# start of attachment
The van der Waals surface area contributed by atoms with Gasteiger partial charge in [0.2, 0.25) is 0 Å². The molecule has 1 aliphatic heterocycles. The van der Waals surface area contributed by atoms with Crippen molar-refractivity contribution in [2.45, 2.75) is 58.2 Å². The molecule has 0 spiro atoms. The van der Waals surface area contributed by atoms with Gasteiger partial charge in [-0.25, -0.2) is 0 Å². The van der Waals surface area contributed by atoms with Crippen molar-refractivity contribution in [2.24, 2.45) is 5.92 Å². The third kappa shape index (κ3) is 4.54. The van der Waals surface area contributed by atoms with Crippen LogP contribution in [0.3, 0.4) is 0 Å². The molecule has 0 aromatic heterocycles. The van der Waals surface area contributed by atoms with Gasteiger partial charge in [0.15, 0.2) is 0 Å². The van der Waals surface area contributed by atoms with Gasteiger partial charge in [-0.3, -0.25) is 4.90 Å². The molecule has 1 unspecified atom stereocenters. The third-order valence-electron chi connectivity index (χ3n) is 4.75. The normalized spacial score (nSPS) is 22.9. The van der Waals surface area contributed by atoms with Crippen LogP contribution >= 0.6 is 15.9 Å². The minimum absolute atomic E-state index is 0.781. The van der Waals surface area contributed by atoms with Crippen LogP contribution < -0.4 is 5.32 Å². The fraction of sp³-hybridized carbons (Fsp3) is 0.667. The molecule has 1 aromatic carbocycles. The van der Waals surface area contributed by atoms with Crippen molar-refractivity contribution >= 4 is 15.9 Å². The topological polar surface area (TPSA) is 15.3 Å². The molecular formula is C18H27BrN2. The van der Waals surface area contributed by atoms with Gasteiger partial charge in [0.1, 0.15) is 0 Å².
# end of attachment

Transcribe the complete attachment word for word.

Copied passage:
The van der Waals surface area contributed by atoms with Gasteiger partial charge in [0.2, 0.25) is 0 Å². The molecule has 1 aliphatic heterocycles. The van der Waals surface area contributed by atoms with Crippen molar-refractivity contribution in [2.45, 2.75) is 58.2 Å². The molecule has 0 spiro atoms. The van der Waals surface area contributed by atoms with Gasteiger partial charge in [-0.25, -0.2) is 0 Å². The van der Waals surface area contributed by atoms with Crippen molar-refractivity contribution in [2.24, 2.45) is 5.92 Å². The third kappa shape index (κ3) is 4.54. The van der Waals surface area contributed by atoms with Crippen LogP contribution in [0.3, 0.4) is 0 Å². The molecule has 0 aromatic heterocycles. The van der Waals surface area contributed by atoms with Gasteiger partial charge in [0.15, 0.2) is 0 Å². The van der Waals surface area contributed by atoms with Gasteiger partial charge in [-0.3, -0.25) is 4.90 Å². The molecule has 1 unspecified atom stereocenters. The third-order valence-electron chi connectivity index (χ3n) is 4.75. The normalized spacial score (nSPS) is 22.9. The van der Waals surface area contributed by atoms with Crippen LogP contribution >= 0.6 is 15.9 Å². The minimum absolute atomic E-state index is 0.781. The van der Waals surface area contributed by atoms with Crippen LogP contribution < -0.4 is 5.32 Å². The fraction of sp³-hybridized carbons (Fsp3) is 0.667. The molecule has 1 aromatic carbocycles. The van der Waals surface area contributed by atoms with Crippen molar-refractivity contribution >= 4 is 15.9 Å². The topological polar surface area (TPSA) is 15.3 Å². The molecular formula is C18H27BrN2. The van der Waals surface area contributed by atoms with Gasteiger partial charge in [0.1, 0.15) is 0 Å².